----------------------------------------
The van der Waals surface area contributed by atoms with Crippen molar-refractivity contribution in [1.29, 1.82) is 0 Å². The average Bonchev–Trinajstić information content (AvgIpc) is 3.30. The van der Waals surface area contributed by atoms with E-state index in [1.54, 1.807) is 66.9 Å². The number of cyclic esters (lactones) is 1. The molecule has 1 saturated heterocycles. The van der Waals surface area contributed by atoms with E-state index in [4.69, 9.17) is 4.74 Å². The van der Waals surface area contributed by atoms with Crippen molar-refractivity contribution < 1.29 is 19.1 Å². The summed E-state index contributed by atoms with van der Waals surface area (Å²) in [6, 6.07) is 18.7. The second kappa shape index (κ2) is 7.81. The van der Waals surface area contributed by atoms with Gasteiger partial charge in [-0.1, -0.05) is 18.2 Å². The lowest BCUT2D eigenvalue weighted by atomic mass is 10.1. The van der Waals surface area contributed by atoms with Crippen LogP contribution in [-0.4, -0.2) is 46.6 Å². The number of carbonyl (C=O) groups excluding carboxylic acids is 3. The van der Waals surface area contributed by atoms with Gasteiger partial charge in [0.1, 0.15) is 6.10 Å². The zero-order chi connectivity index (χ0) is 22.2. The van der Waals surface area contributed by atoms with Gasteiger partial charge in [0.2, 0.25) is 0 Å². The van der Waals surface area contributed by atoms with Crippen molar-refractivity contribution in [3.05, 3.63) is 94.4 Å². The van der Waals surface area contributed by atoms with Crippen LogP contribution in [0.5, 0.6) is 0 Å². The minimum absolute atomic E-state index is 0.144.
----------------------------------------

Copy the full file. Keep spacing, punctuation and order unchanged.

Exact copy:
The van der Waals surface area contributed by atoms with Crippen molar-refractivity contribution in [1.29, 1.82) is 0 Å². The average Bonchev–Trinajstić information content (AvgIpc) is 3.30. The van der Waals surface area contributed by atoms with E-state index in [1.54, 1.807) is 66.9 Å². The number of cyclic esters (lactones) is 1. The molecule has 1 saturated heterocycles. The van der Waals surface area contributed by atoms with E-state index in [4.69, 9.17) is 4.74 Å². The van der Waals surface area contributed by atoms with Crippen molar-refractivity contribution < 1.29 is 19.1 Å². The summed E-state index contributed by atoms with van der Waals surface area (Å²) in [6, 6.07) is 18.7. The second kappa shape index (κ2) is 7.81. The van der Waals surface area contributed by atoms with Gasteiger partial charge in [-0.1, -0.05) is 18.2 Å². The lowest BCUT2D eigenvalue weighted by atomic mass is 10.1. The van der Waals surface area contributed by atoms with Crippen LogP contribution in [-0.4, -0.2) is 46.6 Å². The number of carbonyl (C=O) groups excluding carboxylic acids is 3. The van der Waals surface area contributed by atoms with Gasteiger partial charge in [0.1, 0.15) is 6.10 Å². The zero-order chi connectivity index (χ0) is 22.2. The van der Waals surface area contributed by atoms with Gasteiger partial charge in [0.2, 0.25) is 0 Å². The van der Waals surface area contributed by atoms with Crippen molar-refractivity contribution in [3.05, 3.63) is 94.4 Å². The van der Waals surface area contributed by atoms with Crippen LogP contribution in [0.5, 0.6) is 0 Å². The minimum absolute atomic E-state index is 0.144.